The U.S. Congress is dysfunctional — but it is not stupid. Ok, maybe it is stupid, too. But it is nothing if not self-interested. Some progress on some legislation will be made. Expect passage of bills on assault weapons and some ammo bans possibly even before we even get to the next round of fiscal brinksmanship. Expect movement on immigration reform, which has supporters in both parties and should be easier in an economy trending upward. On everything else, expect the usual collective exercise in goat husbandry.
Gold bubble bursts
It has to happen sooner or later. Strengthening economies will soon lead to strengthening currencies. Or at least less aggressive U.S., Chinese, and European efforts to devalue their currencies. And when that happens people will start to realize that even golden trees don’t grow to the sky.
In the United States, where buying gold has taken on a political tinge as some on the hard right and Paulistas buy gold as a way of expressing their hatred for the Fed, the central government and modernity, the gold crash will hit one political side harder than the other. Couldn’t happen to a nicer bunch of economic troglodytes.
Mexico and Indonesia are the “next BRICs” everyone is talking about
Mexico will be the Brazil of 2013. (I know this because it was already the Brazil of 2012.) New regime. Finally likely to get to some Pemex reforms. Fourth-largest shale gas reserves in the world. Benefits as manufacturing facilities move from difficult-to-work-in China and back closer to the United States.
As for Indonesia, this is the big country that emerging markets investors are starting think is showing renewed signs of life after a prolonged (15-year) struggle. Lots of people. Lots of energy. Low-priced manufacturing. Close to big markets. And now, gradually, the government is starting to get its act together, somewhat. (Indonesia is still a state with strong anti-central government tendencies, which can work for many investors. Corruption does remain a problem, however.)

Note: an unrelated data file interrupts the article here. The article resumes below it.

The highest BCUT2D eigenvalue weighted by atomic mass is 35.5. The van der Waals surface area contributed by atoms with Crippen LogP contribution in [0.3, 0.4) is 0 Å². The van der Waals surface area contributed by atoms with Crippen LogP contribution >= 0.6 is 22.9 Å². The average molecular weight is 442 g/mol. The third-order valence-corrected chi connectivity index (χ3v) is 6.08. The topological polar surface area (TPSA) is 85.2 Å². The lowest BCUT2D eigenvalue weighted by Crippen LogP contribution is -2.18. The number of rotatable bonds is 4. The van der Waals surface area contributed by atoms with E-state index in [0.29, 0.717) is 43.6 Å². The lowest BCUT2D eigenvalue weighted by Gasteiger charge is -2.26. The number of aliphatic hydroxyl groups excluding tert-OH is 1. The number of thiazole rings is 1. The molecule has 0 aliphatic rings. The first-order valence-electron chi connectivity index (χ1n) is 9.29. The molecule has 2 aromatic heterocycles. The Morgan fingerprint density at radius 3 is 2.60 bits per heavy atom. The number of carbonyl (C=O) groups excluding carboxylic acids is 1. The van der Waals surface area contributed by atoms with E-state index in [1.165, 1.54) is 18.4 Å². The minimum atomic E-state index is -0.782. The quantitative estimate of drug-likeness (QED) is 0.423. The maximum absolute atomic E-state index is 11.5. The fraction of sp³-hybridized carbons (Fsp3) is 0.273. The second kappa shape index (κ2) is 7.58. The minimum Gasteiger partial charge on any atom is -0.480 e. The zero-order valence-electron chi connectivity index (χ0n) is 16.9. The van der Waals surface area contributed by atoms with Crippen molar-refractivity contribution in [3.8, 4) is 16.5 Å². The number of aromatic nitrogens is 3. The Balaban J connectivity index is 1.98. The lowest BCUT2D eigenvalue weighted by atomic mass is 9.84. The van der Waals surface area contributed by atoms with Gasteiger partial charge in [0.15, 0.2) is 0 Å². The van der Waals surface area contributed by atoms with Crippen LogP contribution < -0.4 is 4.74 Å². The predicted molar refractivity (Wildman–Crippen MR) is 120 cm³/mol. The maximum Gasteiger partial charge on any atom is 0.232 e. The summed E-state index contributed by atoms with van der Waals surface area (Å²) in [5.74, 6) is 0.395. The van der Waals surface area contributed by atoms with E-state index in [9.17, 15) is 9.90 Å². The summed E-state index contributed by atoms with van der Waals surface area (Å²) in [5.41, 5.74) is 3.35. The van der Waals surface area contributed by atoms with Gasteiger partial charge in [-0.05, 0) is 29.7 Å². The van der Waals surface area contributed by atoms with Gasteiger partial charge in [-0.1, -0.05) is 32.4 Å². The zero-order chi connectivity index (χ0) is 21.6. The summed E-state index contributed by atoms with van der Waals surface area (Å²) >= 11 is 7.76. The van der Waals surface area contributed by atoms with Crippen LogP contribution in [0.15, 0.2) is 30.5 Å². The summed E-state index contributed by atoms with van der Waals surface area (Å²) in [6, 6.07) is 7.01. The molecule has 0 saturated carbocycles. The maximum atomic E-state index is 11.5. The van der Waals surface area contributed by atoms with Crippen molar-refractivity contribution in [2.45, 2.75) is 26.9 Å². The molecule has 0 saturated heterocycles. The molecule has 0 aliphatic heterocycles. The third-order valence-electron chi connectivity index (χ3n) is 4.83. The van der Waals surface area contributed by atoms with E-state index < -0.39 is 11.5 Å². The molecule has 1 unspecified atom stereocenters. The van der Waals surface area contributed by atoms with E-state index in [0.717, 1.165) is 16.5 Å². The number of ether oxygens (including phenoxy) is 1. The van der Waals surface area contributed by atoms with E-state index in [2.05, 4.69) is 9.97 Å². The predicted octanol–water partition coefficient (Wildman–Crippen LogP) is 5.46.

China strains against the limitations of its system
Look at China’s recent hamfisted effort to punish The New York Times for publishing the truth about corruption among its elites. Some see in China’s recent moves efforts to echo U.S. “hard power” with expansion of its Navy and investments in next-generation forms of warfare from space to cyber to unmanned drones, and U.S. “soft power” through the use of their checkbook and the influence it buys.
But most telling is what might be called their use of “brittle power”: Denying visas, cracking down on Internet freedoms, squabbling with the Japanese over deserted rocks all fall into this category. At first glance the power may seem hard enough but it is actually a sign of weakness, not strength, and it can crack and crumble away quickly, revealing the real structural problems the new leadership is going to have to find better ways of tackling.
The year 2013 will also see big stories that are easy to predict but hard to fill in the details — more climate-driven disasters, more scandals in financial markets and among emerging markets elites. And it will see stories more important than all those above that don’t get enough ink. Climate change is one of these of course.
And then, there is the greatest social failure of our era . . .
The larger looming story that troubles me even more is our continuing failure to protect women or their rights. The U.S. in particular is going to face some very difficult choices in the year(s) ahead on this point.
Are we so eager for closure in Afghanistan or stability elsewhere that we are complicit with putting in power regimes that will continue to suppress the majority population, deny them education, deny them protection under the law, allow them to be abused under the protection of barbarous and indefensible “cultural traditions?”
Will countries like India continue their tradition of failing to enforce the law against rapists who prey on their women, as in the case of December’s horrifying Delhi gang rape? Will the gunmen who targeted Malala in Pakistan continue to seek to intimidate those who emulate the courageous schoolgirl? Will women continue to be under-represented economically and politically in almost every country in the world?
My fear is that the answer will be “yes” and that in the year ahead we will see even the world’s most progressive and enlightened powers continue to feed the greatest global social failure of our age, by looking away and accepting the unacceptable.
David Rothkopf (@djrothkopf) is CEO and editor at large of Foreign Policy.